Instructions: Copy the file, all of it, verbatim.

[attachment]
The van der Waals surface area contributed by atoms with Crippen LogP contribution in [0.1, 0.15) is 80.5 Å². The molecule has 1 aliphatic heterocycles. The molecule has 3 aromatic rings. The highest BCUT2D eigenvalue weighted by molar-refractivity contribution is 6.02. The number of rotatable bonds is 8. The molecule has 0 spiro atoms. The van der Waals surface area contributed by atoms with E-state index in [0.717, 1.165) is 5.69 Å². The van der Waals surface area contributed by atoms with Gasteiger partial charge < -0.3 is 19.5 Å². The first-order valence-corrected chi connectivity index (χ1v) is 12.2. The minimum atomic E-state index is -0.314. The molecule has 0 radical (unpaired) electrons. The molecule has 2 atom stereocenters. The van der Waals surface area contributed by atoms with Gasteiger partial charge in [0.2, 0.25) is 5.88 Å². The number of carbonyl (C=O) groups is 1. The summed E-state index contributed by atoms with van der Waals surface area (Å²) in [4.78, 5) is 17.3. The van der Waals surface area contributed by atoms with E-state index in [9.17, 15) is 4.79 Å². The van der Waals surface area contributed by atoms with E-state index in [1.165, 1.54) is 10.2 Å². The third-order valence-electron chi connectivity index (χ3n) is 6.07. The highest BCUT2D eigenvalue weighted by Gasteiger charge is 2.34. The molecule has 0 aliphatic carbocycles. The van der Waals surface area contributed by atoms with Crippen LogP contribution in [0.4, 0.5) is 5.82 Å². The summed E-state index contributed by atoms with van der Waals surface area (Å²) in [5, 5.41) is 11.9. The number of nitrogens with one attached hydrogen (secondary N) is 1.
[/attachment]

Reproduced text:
The van der Waals surface area contributed by atoms with Crippen LogP contribution in [0.1, 0.15) is 80.5 Å². The molecule has 1 aliphatic heterocycles. The molecule has 3 aromatic rings. The highest BCUT2D eigenvalue weighted by molar-refractivity contribution is 6.02. The number of rotatable bonds is 8. The molecule has 0 spiro atoms. The van der Waals surface area contributed by atoms with E-state index in [0.717, 1.165) is 5.69 Å². The van der Waals surface area contributed by atoms with Gasteiger partial charge < -0.3 is 19.5 Å². The first-order valence-corrected chi connectivity index (χ1v) is 12.2. The minimum atomic E-state index is -0.314. The molecule has 0 radical (unpaired) electrons. The molecule has 2 atom stereocenters. The van der Waals surface area contributed by atoms with Gasteiger partial charge in [0.2, 0.25) is 5.88 Å². The number of carbonyl (C=O) groups is 1. The summed E-state index contributed by atoms with van der Waals surface area (Å²) in [4.78, 5) is 17.3. The van der Waals surface area contributed by atoms with E-state index in [9.17, 15) is 4.79 Å². The van der Waals surface area contributed by atoms with E-state index in [1.165, 1.54) is 10.2 Å². The third-order valence-electron chi connectivity index (χ3n) is 6.07. The highest BCUT2D eigenvalue weighted by Gasteiger charge is 2.34. The molecule has 0 aliphatic carbocycles. The van der Waals surface area contributed by atoms with Crippen LogP contribution in [0.4, 0.5) is 5.82 Å². The summed E-state index contributed by atoms with van der Waals surface area (Å²) in [5, 5.41) is 11.9. The number of nitrogens with one attached hydrogen (secondary N) is 1.